This week, Montgomery County officials unveiled their capital spending plan and state lawmakers began debating education spending priorities in Annapolis. Here are a few developments to watch that could have an impact on the bottom line for Montgomery schools.

Although the Board of Education had requested $1.49 billion, or a nearly 10 percent increase, in school construction funding for next year, the county may reduce its share of building costs: County Executive Isiah Leggett proposed a $1.36 billion school construction spending cap, a 0.3 percent decrease from the previous plan.

Maryland Gov. Martin O'Malley addresses the House of Delegates on the opening day of the 2012 legislative session in Annapolis, Md., Wednesday, Jan. 11. (Patrick Semansky/AP)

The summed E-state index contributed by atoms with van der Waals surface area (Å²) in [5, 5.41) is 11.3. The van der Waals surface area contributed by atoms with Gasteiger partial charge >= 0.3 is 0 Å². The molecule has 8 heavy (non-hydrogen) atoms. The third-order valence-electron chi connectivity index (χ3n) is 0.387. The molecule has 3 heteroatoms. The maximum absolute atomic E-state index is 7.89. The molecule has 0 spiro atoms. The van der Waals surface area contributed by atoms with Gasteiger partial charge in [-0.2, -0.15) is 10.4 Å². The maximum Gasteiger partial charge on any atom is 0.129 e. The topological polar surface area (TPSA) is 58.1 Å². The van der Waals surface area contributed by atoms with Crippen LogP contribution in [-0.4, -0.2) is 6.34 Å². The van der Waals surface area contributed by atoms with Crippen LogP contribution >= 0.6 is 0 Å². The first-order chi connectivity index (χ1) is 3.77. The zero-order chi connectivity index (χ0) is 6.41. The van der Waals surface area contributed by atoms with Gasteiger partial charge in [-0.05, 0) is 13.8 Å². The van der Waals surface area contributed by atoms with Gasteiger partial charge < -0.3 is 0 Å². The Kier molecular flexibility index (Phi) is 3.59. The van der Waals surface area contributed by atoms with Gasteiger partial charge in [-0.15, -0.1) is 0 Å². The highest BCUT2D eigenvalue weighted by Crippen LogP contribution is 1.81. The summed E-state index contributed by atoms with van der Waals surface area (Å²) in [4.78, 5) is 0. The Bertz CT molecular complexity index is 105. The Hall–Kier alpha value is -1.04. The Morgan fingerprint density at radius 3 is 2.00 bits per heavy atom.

Also under debate during the 90-day session in Annapolis will be how to fix a law that determines the minimum amount a locality can provide to schools each year (a law that local school boards and teachers unions say puts millions of dollars at risk that school systems have traditionally relied upon), and whether the state should shift more of the hefty cost of teacher pensions to the counties. This could add a big responsibility to localities in future years.

Montgomery’s school board held budget hearings over the past two weeks and plans to approve an operating budget proposal by Feb 14. A final spending plan will be contingent on county and state-level funding decisions, though. The final budget won’t be approved until June.